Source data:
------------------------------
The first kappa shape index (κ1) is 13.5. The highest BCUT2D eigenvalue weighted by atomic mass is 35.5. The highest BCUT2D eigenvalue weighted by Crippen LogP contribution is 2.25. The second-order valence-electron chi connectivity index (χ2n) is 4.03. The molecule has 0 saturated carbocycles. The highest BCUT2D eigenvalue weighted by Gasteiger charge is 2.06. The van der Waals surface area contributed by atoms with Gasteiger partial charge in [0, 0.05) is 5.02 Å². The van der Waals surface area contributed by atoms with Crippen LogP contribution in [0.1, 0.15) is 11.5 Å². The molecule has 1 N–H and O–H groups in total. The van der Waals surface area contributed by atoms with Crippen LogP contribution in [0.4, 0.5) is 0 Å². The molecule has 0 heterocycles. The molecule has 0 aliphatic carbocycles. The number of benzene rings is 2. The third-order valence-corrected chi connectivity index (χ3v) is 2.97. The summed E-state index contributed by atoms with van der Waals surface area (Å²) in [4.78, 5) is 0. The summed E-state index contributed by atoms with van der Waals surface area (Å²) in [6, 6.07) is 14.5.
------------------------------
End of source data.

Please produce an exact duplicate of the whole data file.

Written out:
The first kappa shape index (κ1) is 13.5. The highest BCUT2D eigenvalue weighted by atomic mass is 35.5. The highest BCUT2D eigenvalue weighted by Crippen LogP contribution is 2.25. The second-order valence-electron chi connectivity index (χ2n) is 4.03. The molecule has 0 saturated carbocycles. The highest BCUT2D eigenvalue weighted by Gasteiger charge is 2.06. The van der Waals surface area contributed by atoms with Gasteiger partial charge in [0, 0.05) is 5.02 Å². The van der Waals surface area contributed by atoms with Crippen LogP contribution in [0.1, 0.15) is 11.5 Å². The molecule has 1 N–H and O–H groups in total. The van der Waals surface area contributed by atoms with Crippen LogP contribution in [0.4, 0.5) is 0 Å². The molecule has 0 heterocycles. The molecule has 0 aliphatic carbocycles. The number of benzene rings is 2. The third-order valence-corrected chi connectivity index (χ3v) is 2.97. The summed E-state index contributed by atoms with van der Waals surface area (Å²) in [4.78, 5) is 0. The summed E-state index contributed by atoms with van der Waals surface area (Å²) in [6, 6.07) is 14.5.